Rev. John Hale: ‘We walked in the clouds and could not see our way’

The Rev. John Hale returned home from the victorious campaign to capture Louisbourg, Nova Scotia for Great Britain in 1690 to discover a witch crisis was about to erupt in his hometown. Hale was at that point a respected, senior leader as long-tome pastor of the church in Beverly, Massachusetts.

The Salem witch trials

The Salem witch trials

Governor William Phips had asked the 54-year-old pastor to accompany the campaign to Canada as chaplain to make sure the militiamen maintained their morals, and Hale willingly agreed. Harvard-educated, Hale was no stranger to cases of witches, but he had never encountered the witch fever that was about to sweep over Massachusetts’ north shore.

It was January, 1692 when the witch hysteria first erupted in Salem. Salem’s new minster, Samuel Parris, had moved in from Boston, where the witch trial of Ann Glover in 1688 had titillated the popular imagination about witches. Parris called upon the senior minister, Hale, to evaluate a case of several girls who exhibited symptoms that he feared resembled the work of a witch.

Hale accepted the assignment. Hale had long discouraged dabbling in the occult and had participated in witch trials as an expert. His first brush with witchcraft had been watching the execution of Margaret Jones in Charlestown in 1648.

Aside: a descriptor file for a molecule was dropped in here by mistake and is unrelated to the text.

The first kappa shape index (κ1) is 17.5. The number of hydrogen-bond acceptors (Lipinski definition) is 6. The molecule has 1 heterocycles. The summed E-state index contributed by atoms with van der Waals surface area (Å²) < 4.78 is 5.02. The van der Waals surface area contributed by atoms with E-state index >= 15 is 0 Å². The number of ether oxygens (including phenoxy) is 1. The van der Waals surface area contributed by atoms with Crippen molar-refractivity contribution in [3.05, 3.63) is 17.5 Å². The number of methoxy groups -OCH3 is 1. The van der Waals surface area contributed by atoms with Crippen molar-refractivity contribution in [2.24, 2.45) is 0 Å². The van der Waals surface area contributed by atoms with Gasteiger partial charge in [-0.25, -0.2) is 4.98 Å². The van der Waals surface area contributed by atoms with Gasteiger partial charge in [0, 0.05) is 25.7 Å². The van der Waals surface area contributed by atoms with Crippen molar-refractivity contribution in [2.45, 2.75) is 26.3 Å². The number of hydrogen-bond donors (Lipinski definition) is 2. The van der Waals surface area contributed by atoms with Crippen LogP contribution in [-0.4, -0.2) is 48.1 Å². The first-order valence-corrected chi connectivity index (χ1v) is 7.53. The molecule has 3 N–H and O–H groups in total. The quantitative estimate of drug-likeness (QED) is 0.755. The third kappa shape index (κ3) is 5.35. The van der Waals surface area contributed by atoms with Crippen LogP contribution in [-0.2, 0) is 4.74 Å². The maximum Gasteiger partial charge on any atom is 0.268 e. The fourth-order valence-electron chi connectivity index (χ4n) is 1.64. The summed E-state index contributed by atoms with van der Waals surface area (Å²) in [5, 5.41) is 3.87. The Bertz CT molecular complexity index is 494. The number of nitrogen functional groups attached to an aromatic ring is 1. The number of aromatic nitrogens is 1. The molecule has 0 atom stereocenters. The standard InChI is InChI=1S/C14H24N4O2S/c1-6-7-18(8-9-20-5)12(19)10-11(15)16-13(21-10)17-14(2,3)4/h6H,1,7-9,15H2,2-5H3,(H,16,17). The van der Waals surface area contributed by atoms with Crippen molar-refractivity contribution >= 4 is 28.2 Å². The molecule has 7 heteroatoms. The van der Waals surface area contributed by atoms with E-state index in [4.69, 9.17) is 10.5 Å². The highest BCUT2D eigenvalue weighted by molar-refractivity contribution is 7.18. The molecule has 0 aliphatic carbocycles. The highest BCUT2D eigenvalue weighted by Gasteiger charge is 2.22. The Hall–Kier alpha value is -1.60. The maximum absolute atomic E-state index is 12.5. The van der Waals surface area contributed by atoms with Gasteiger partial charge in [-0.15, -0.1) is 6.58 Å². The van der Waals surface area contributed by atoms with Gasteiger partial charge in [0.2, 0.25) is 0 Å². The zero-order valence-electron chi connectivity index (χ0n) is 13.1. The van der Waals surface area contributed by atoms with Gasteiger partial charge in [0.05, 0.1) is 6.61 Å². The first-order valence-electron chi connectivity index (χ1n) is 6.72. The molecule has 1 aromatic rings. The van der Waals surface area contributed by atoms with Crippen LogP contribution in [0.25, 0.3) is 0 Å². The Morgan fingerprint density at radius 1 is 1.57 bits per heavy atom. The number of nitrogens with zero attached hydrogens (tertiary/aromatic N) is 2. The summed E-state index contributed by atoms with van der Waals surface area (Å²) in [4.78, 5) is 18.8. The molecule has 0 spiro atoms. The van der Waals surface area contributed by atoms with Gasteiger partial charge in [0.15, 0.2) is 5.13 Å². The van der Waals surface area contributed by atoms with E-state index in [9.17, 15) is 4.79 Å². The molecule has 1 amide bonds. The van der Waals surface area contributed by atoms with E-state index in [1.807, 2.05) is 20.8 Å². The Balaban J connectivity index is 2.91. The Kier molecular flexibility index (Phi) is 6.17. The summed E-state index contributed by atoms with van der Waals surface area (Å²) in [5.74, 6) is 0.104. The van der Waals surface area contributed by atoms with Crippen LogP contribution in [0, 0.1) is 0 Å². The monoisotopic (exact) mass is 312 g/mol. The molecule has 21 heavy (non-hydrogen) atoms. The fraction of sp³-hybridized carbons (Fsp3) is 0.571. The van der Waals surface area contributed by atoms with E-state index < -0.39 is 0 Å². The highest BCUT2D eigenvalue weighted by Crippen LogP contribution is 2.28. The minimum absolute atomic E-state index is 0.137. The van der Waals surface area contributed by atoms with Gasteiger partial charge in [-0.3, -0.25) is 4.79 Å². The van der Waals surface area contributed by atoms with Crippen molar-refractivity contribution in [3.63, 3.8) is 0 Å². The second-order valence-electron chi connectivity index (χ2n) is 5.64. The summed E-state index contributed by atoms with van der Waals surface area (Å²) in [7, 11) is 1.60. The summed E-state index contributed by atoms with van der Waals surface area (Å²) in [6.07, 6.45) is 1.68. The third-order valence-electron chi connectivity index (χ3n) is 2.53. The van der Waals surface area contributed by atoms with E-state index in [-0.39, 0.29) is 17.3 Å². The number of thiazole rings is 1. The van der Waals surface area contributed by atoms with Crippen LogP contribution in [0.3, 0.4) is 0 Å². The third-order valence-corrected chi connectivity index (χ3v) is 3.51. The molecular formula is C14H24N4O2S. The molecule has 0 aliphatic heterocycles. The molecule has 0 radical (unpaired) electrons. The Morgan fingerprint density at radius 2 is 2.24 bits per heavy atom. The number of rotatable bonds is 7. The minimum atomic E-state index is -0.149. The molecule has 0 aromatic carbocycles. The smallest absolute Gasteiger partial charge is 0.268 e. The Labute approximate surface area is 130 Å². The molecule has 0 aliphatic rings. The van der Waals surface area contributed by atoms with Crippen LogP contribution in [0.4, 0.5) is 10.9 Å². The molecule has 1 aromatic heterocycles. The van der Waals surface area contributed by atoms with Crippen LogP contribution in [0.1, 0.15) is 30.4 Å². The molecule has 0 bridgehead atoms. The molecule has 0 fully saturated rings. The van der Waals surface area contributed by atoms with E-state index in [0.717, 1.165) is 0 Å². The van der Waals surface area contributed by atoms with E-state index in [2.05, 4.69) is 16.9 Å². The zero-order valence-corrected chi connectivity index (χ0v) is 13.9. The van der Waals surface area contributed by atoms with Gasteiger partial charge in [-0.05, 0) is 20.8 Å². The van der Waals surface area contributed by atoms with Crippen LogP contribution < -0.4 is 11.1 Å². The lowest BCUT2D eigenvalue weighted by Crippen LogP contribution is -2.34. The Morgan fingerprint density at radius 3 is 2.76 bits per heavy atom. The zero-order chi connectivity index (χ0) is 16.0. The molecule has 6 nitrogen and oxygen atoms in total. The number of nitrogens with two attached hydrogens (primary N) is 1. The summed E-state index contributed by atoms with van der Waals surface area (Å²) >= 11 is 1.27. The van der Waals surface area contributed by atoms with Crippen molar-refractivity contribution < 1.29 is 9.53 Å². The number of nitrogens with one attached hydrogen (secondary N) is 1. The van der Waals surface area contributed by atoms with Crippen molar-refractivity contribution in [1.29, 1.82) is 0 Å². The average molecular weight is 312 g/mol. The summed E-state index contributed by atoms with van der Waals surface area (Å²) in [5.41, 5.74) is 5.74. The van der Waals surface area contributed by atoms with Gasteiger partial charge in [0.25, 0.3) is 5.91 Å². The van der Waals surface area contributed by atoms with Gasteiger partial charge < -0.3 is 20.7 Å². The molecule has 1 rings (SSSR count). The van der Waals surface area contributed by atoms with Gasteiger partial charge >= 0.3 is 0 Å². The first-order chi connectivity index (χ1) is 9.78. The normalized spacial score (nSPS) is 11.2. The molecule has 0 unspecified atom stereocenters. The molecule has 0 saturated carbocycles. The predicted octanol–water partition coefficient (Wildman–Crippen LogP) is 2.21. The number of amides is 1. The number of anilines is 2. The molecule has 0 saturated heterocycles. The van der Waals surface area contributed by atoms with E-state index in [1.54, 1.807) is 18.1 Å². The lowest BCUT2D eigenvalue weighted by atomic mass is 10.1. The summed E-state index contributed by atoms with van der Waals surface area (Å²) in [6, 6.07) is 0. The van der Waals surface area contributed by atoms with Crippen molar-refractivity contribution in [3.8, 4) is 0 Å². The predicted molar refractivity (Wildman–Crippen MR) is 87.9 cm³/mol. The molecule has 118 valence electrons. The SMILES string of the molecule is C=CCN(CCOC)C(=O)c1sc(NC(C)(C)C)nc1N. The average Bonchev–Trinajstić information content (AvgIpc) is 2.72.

After looking into the matter, Hale concluded, as had Parris, that witchcraft was at work in Salem. Hale and the other town leaders began actively seeking the source of the bewitchment. The mass hysteria grew out of control and 20 people were executed, some thanks in part to Hale’s testimony before Governor Phips finally put a stop to the Court of Oyer and Terminer and its executions.

As the witch accusations continued flying, Hale suddenly had a change of heart, however. His wife, Sarah, fell under suspicion.  A young girl reported seeing Sarah Hale as a specter or spirit.  The minister’s wife had tormented her by pinching and choking her.

Hale hid his wife away from arrest. By November 1692 when the charges were made, the court had stopped trying witches and the witch crisis was already passing. To many, including her husband, the charges against Sarah Hale were ludicrous. She was a popular and virtuous woman, and the allegations against her helped even die-hard supporters of witchcraft to conclude that the trials had been a tragic mistake.

Hale would write an analysis of the trials, attempting to explain for posterity what had happened. In his Modest Enquiry into the Nature of Witchcraft, Hale concluded that Satan had managed to work a trick against the Puritans by creating the impression that upstanding people were witches. Though he conveniently excused the judges and witnesses against the witches from blame, including himself, he did include a plea for forgiveness in his study:

“Such was the darkness of that day, the tortures and lamentations of the afflicted and the power of former precedents that we walked in the clouds and could not see our way. And we have much cause to be humbled for error on that hand, which cannot be retrieved. So that we must beseech the Lord, that if any innocent blood hath been shed, in the hour of temptation, the Lord will not lay it to our charge, but be merciful to his people who he hath redeemed and that on the day when he shall visit he will not visit this upon our land, but blot it out, and wash it away with the blood of Jesus Christ.”

To Top